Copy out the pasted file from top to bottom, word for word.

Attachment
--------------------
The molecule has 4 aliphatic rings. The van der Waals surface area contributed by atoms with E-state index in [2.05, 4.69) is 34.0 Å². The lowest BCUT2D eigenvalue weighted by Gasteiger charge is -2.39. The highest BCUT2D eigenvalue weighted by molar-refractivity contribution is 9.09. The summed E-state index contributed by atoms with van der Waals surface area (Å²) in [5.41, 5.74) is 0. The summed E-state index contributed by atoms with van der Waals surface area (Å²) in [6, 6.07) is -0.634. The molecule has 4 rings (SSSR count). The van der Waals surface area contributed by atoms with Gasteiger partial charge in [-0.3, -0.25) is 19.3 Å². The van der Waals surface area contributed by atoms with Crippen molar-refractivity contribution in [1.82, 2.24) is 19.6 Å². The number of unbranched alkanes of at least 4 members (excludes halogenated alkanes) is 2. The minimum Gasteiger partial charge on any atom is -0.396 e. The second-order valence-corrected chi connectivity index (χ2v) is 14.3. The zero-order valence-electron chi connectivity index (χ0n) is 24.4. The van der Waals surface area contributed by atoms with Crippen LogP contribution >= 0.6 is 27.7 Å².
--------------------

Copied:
The molecule has 4 aliphatic rings. The van der Waals surface area contributed by atoms with E-state index in [2.05, 4.69) is 34.0 Å². The lowest BCUT2D eigenvalue weighted by Gasteiger charge is -2.39. The highest BCUT2D eigenvalue weighted by molar-refractivity contribution is 9.09. The summed E-state index contributed by atoms with van der Waals surface area (Å²) in [5.41, 5.74) is 0. The summed E-state index contributed by atoms with van der Waals surface area (Å²) in [6, 6.07) is -0.634. The molecule has 4 rings (SSSR count). The van der Waals surface area contributed by atoms with Gasteiger partial charge in [-0.3, -0.25) is 19.3 Å². The van der Waals surface area contributed by atoms with Crippen molar-refractivity contribution in [1.82, 2.24) is 19.6 Å². The number of unbranched alkanes of at least 4 members (excludes halogenated alkanes) is 2. The minimum Gasteiger partial charge on any atom is -0.396 e. The second-order valence-corrected chi connectivity index (χ2v) is 14.3. The zero-order valence-electron chi connectivity index (χ0n) is 24.4. The van der Waals surface area contributed by atoms with Crippen LogP contribution >= 0.6 is 27.7 Å².